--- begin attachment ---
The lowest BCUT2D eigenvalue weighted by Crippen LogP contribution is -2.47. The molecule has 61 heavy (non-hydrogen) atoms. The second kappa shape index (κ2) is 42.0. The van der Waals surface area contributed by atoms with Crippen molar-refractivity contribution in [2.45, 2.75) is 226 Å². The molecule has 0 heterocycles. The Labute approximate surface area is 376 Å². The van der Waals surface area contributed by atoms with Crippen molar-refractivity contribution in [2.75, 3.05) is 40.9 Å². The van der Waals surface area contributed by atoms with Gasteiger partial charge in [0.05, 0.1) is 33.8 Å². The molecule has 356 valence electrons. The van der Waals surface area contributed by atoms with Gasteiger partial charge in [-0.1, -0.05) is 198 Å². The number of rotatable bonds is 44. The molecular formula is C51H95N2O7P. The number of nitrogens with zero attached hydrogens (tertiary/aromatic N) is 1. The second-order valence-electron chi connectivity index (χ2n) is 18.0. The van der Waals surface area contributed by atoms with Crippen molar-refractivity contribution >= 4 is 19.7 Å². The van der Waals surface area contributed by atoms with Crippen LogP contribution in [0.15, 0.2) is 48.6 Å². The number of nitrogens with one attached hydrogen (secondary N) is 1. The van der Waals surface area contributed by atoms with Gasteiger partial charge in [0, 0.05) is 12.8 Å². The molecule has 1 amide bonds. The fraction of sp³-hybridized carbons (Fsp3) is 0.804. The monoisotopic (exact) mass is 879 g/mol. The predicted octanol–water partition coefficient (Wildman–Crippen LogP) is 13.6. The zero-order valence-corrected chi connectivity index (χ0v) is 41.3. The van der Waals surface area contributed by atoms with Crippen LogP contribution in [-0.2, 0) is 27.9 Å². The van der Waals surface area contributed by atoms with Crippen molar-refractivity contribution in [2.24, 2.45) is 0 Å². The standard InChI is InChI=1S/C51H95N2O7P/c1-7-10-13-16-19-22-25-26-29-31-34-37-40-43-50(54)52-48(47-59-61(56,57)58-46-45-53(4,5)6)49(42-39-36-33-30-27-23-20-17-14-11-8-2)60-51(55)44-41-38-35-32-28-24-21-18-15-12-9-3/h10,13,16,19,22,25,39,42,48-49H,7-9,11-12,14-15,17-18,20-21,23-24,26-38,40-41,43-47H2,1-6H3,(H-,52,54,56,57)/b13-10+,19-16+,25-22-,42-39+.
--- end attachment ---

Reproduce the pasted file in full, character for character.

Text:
The lowest BCUT2D eigenvalue weighted by Crippen LogP contribution is -2.47. The molecule has 61 heavy (non-hydrogen) atoms. The second kappa shape index (κ2) is 42.0. The van der Waals surface area contributed by atoms with Crippen molar-refractivity contribution in [2.45, 2.75) is 226 Å². The molecule has 0 heterocycles. The Labute approximate surface area is 376 Å². The van der Waals surface area contributed by atoms with Crippen molar-refractivity contribution in [2.75, 3.05) is 40.9 Å². The van der Waals surface area contributed by atoms with Gasteiger partial charge in [0.05, 0.1) is 33.8 Å². The molecule has 356 valence electrons. The van der Waals surface area contributed by atoms with Gasteiger partial charge in [-0.1, -0.05) is 198 Å². The number of rotatable bonds is 44. The molecular formula is C51H95N2O7P. The number of nitrogens with zero attached hydrogens (tertiary/aromatic N) is 1. The second-order valence-electron chi connectivity index (χ2n) is 18.0. The van der Waals surface area contributed by atoms with Crippen molar-refractivity contribution >= 4 is 19.7 Å². The van der Waals surface area contributed by atoms with Crippen LogP contribution in [0.15, 0.2) is 48.6 Å². The number of nitrogens with one attached hydrogen (secondary N) is 1. The van der Waals surface area contributed by atoms with Gasteiger partial charge in [0, 0.05) is 12.8 Å². The molecule has 1 amide bonds. The fraction of sp³-hybridized carbons (Fsp3) is 0.804. The monoisotopic (exact) mass is 879 g/mol. The predicted octanol–water partition coefficient (Wildman–Crippen LogP) is 13.6. The zero-order valence-corrected chi connectivity index (χ0v) is 41.3. The van der Waals surface area contributed by atoms with Crippen LogP contribution in [-0.2, 0) is 27.9 Å². The van der Waals surface area contributed by atoms with Crippen molar-refractivity contribution in [2.24, 2.45) is 0 Å². The standard InChI is InChI=1S/C51H95N2O7P/c1-7-10-13-16-19-22-25-26-29-31-34-37-40-43-50(54)52-48(47-59-61(56,57)58-46-45-53(4,5)6)49(42-39-36-33-30-27-23-20-17-14-11-8-2)60-51(55)44-41-38-35-32-28-24-21-18-15-12-9-3/h10,13,16,19,22,25,39,42,48-49H,7-9,11-12,14-15,17-18,20-21,23-24,26-38,40-41,43-47H2,1-6H3,(H-,52,54,56,57)/b13-10+,19-16+,25-22-,42-39+.